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Commuting Bicycle commuting is easier than you think, before you know it, you'll be hooked. Learn the tips, hints, equipment, safety requirements for safely riding your bike to work.

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Old 05-31-14, 11:34 PM   #1
justtheone23
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New to biking!

Hey there,

I just got a job a little closer to home and want to start biking to work! It will be about 12 miles each way, mostly pavement with some dirt and gravel. I want to get a bike I can also ride in the woods. I was told a good bike to get would be a mountain bike with 29er tires. I'm looking for a budget friendly bike as I don't want to spend too much on my first bike. Any advice or suggestions?

Thanks!
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Old 05-31-14, 11:59 PM   #2
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Welcome to the site!

Commuting & mountain bike combo is a tricky one. Offroad tires add weight and bumpy tread you do not want on a paved surface.

What is your budget, how long is your offroad route and what kind of things are along you route, is it cobbled streets, concrete, low or high speed paved etc etc?

- Andy

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Old 06-01-14, 12:51 AM   #3
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Here's my main commuter. It's an old mountain bike, no suspension, street slicks, fenders, lights, rack and panniers. It works well, is low cost and gets me where I need to go.




12 miles should be a good distance for you. Ride the route on a weekend before you try to commute so you have an accurate estimate of the time needed and things to watch for on your ride.
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Old 06-01-14, 08:07 AM   #4
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Not to discourage you, but 12 miles each way is a goodly distance for someone not used to it. I gather you're new not only to bike commuting but bicycling as well (since you don't seem to own a bike).

The specific bicycle is much less important than your ability to turn the pedals that far daily without becoming over tired o discouraged. I'm not saying it's too long in the big picture, as many here commute that far and farther. But biting off more than you can chew early on is a fast wy to become discouraged and quit entirely.

Whatever bike you get (I lean to a basic non suspension mtn or hybrid, using tires smooth in the center, with some tread to the sides) ride it for pleasure until your comfortable with the distance, then phase into the commute 3 days a week and work up to 5 days.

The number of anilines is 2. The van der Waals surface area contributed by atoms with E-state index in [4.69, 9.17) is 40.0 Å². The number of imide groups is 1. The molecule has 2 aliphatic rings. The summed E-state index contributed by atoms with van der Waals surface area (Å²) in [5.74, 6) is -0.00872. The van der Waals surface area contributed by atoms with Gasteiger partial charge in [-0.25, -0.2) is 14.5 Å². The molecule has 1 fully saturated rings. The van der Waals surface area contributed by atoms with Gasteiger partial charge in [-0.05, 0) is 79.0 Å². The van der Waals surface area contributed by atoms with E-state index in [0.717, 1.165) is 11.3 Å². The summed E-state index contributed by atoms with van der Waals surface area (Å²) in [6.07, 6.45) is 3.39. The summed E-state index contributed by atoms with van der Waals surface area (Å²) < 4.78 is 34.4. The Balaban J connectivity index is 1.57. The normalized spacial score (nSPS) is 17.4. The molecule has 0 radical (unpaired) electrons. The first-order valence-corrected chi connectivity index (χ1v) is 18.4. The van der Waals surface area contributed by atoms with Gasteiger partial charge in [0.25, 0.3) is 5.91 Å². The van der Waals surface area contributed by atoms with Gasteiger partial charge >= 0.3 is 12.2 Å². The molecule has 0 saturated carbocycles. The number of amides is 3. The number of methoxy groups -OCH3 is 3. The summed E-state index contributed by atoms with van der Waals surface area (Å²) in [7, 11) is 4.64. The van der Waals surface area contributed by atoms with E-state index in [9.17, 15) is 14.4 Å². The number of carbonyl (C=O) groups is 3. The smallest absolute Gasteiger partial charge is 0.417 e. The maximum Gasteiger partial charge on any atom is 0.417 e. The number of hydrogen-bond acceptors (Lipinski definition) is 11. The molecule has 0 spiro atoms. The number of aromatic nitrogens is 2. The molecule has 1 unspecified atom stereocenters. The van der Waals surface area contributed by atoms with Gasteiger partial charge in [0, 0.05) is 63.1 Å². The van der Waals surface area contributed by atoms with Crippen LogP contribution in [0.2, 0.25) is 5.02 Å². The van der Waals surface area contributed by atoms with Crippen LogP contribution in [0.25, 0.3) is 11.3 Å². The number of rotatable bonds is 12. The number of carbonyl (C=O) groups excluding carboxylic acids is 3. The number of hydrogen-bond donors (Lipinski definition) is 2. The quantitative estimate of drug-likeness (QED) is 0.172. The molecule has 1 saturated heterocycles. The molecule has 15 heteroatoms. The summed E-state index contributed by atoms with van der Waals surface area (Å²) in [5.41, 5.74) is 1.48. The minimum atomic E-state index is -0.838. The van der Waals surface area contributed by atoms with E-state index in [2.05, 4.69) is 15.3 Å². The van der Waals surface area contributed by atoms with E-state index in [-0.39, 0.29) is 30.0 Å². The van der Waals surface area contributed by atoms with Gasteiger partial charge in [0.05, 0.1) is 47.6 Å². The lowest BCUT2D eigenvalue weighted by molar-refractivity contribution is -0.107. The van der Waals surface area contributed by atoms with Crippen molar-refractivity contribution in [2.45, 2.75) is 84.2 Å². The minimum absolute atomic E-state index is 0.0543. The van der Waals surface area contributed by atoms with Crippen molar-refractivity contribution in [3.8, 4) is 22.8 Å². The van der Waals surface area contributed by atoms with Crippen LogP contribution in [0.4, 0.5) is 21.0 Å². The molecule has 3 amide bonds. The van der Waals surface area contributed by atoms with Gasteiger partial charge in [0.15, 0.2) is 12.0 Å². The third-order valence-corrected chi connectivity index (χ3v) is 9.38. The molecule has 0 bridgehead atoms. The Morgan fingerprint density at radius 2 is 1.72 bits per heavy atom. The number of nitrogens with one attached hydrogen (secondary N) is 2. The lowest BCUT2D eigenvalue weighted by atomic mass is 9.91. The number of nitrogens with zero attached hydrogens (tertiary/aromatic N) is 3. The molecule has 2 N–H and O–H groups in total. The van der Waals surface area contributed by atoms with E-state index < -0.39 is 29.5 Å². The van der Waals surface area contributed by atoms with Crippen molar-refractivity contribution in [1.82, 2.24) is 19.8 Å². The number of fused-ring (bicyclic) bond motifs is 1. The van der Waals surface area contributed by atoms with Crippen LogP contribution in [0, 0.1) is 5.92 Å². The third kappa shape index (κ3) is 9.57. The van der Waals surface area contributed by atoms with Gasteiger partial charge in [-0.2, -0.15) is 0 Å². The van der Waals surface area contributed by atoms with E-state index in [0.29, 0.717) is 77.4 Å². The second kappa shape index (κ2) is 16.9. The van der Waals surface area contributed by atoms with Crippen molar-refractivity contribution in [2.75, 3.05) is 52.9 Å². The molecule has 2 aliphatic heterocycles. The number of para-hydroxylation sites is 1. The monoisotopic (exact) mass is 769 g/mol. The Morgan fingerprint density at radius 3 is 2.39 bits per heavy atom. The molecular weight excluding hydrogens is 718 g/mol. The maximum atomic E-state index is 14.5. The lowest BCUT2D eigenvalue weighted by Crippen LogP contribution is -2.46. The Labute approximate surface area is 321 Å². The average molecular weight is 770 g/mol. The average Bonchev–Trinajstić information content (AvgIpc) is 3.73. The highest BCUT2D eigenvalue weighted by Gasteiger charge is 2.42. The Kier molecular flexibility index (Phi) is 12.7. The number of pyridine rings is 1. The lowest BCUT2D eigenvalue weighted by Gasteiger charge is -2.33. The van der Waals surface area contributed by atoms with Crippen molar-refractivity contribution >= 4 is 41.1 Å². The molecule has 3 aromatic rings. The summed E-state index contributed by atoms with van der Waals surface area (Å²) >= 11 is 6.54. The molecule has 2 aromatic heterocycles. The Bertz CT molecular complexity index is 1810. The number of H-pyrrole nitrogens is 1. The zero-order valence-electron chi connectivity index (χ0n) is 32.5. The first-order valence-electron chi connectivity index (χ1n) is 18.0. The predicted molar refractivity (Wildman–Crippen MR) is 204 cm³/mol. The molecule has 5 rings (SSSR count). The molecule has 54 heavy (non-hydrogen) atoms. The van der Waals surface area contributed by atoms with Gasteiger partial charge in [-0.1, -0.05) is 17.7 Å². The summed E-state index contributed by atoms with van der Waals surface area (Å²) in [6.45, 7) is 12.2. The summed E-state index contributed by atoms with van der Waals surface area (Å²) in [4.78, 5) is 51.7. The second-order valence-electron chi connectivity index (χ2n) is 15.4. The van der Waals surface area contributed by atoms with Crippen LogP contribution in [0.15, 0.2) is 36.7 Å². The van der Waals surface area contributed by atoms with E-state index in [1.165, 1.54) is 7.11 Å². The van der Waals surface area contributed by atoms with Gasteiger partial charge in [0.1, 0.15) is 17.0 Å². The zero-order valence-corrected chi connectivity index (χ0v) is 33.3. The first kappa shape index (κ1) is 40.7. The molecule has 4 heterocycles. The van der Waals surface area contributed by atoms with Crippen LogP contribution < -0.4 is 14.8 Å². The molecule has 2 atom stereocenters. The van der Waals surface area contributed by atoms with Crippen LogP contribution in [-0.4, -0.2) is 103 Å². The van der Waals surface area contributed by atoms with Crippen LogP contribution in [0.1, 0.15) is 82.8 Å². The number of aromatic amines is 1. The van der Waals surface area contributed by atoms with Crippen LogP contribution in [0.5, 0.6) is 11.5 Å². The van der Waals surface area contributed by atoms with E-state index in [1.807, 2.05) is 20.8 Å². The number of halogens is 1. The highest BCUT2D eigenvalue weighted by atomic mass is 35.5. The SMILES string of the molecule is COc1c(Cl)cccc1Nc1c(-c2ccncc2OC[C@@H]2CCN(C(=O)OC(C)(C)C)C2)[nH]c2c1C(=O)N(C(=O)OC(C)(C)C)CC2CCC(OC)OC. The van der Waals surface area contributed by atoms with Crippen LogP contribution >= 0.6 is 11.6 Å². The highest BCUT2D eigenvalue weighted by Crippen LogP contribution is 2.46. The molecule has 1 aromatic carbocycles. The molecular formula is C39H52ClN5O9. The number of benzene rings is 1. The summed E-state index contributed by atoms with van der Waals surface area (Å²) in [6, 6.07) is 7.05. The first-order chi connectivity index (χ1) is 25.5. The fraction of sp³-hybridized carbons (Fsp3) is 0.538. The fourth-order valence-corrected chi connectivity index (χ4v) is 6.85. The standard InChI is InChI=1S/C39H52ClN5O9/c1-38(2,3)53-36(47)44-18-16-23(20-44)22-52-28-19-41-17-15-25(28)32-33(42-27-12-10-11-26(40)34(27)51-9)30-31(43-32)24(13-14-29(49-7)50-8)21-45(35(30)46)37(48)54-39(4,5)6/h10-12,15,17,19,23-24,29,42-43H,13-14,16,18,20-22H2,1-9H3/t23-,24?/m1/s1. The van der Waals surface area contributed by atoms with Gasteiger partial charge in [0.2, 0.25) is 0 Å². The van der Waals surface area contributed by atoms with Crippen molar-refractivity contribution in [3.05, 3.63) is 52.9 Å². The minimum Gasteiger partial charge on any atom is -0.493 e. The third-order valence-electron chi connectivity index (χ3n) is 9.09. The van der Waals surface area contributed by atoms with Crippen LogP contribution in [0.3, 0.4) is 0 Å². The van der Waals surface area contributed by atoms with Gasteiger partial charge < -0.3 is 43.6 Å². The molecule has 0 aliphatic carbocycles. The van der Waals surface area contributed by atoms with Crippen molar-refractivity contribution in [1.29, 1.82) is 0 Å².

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Old 06-01-14, 08:10 AM   #5
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Here's my main commuter. It's an old mountain bike, no suspension, street slicks, fenders, lights, rack and panniers. It works well, is low cost and gets me where I need to go. 12 miles should be a good distance for you. Ride the route on a weekend before you try to commute so you have an accurate estimate of the time needed and things to watch for on your ride.
+1... Plus, if you are budget concious a more standard 26" bike with more standardized components will be less expensive to operate and maintain. Can't decide between road tires and knobbies? A pair of either can be had at Wal-Mart for under $30 for 26"...much less than 29-ers at an LBS. BTW...an LBS can be your best and least expensive option for gear and advice with more gear and advice than you'll find at a big box store.
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Old 06-01-14, 08:16 AM   #6
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Checkout the '13 Marin Muirwoods 29er from Amazon @ $450

The problem will be ordering the correct size...

How tall are you?
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Old 06-01-14, 10:40 AM   #7
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Thanks for the advice!

I know it's a lot to start out with that's why I was going to work up to it. The full route will have maybe 2 miles total of gravel/dirt. The rest will be paved in town with no fast paced hwy.

I'm 5'6. I'd like to stay under $600 for everything.

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Old 06-01-14, 01:07 PM   #8
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Originally Posted by justtheone23 View Post
Thanks for the advice!

I know it's a lot to start out with that's why I was going to work up to it. The full route will have maybe 2 miles total of gravel/dirt. The rest will be paved in town with no fast paced hwy.

I'm 5'6. I'd like to stay under $600 for everything.
Subtract $100-150 for helmet and incidentals leaving $450-500 for a bike. If you shop carefully, that actually buys a lot of bike compared to your needs. Stay with a rigid frame and fork (no front suspension) so your money can go into better basic stuff rather than a large chunk going for a lousy suspension fork.